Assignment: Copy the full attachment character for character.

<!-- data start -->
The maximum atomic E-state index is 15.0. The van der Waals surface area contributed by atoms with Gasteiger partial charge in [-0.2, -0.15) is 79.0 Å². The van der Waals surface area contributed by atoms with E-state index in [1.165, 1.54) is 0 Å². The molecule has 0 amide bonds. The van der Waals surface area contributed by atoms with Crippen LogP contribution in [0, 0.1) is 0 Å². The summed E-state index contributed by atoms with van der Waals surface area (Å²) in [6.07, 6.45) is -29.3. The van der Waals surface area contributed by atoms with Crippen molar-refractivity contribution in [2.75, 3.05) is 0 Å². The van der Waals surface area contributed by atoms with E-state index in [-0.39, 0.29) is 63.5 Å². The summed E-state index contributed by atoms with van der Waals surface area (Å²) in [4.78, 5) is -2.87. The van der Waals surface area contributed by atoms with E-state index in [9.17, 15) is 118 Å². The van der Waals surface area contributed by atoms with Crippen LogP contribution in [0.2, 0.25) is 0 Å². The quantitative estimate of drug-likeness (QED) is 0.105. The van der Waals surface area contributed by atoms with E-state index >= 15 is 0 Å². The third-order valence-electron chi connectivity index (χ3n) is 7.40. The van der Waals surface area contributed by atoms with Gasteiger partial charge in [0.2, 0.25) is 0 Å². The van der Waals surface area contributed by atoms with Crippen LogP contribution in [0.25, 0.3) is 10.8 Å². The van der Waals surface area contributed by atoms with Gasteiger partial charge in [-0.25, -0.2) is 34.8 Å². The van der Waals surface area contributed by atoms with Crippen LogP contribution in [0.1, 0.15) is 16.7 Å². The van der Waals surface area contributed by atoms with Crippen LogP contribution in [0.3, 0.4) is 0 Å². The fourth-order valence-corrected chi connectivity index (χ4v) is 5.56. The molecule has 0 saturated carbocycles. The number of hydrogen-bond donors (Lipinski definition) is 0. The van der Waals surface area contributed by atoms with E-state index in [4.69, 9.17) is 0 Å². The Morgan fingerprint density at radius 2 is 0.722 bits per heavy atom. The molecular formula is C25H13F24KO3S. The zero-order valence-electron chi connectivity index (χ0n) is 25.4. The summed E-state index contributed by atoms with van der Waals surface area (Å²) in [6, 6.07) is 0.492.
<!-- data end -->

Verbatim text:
The maximum atomic E-state index is 15.0. The van der Waals surface area contributed by atoms with Gasteiger partial charge in [-0.2, -0.15) is 79.0 Å². The van der Waals surface area contributed by atoms with E-state index in [1.165, 1.54) is 0 Å². The molecule has 0 amide bonds. The van der Waals surface area contributed by atoms with Crippen LogP contribution in [0, 0.1) is 0 Å². The summed E-state index contributed by atoms with van der Waals surface area (Å²) in [6.07, 6.45) is -29.3. The van der Waals surface area contributed by atoms with Crippen molar-refractivity contribution in [2.75, 3.05) is 0 Å². The van der Waals surface area contributed by atoms with E-state index in [-0.39, 0.29) is 63.5 Å². The summed E-state index contributed by atoms with van der Waals surface area (Å²) in [4.78, 5) is -2.87. The van der Waals surface area contributed by atoms with E-state index in [9.17, 15) is 118 Å². The van der Waals surface area contributed by atoms with Crippen LogP contribution in [0.2, 0.25) is 0 Å². The quantitative estimate of drug-likeness (QED) is 0.105. The van der Waals surface area contributed by atoms with E-state index >= 15 is 0 Å². The third-order valence-electron chi connectivity index (χ3n) is 7.40. The van der Waals surface area contributed by atoms with Gasteiger partial charge in [0.2, 0.25) is 0 Å². The van der Waals surface area contributed by atoms with Crippen LogP contribution in [0.25, 0.3) is 10.8 Å². The van der Waals surface area contributed by atoms with Gasteiger partial charge in [-0.25, -0.2) is 34.8 Å². The van der Waals surface area contributed by atoms with Crippen LogP contribution in [0.1, 0.15) is 16.7 Å². The van der Waals surface area contributed by atoms with Crippen LogP contribution in [0.3, 0.4) is 0 Å². The fourth-order valence-corrected chi connectivity index (χ4v) is 5.56. The molecule has 0 saturated carbocycles. The number of hydrogen-bond donors (Lipinski definition) is 0. The van der Waals surface area contributed by atoms with E-state index in [4.69, 9.17) is 0 Å². The Morgan fingerprint density at radius 2 is 0.722 bits per heavy atom. The molecular formula is C25H13F24KO3S. The zero-order valence-electron chi connectivity index (χ0n) is 25.4. The summed E-state index contributed by atoms with van der Waals surface area (Å²) in [6, 6.07) is 0.492.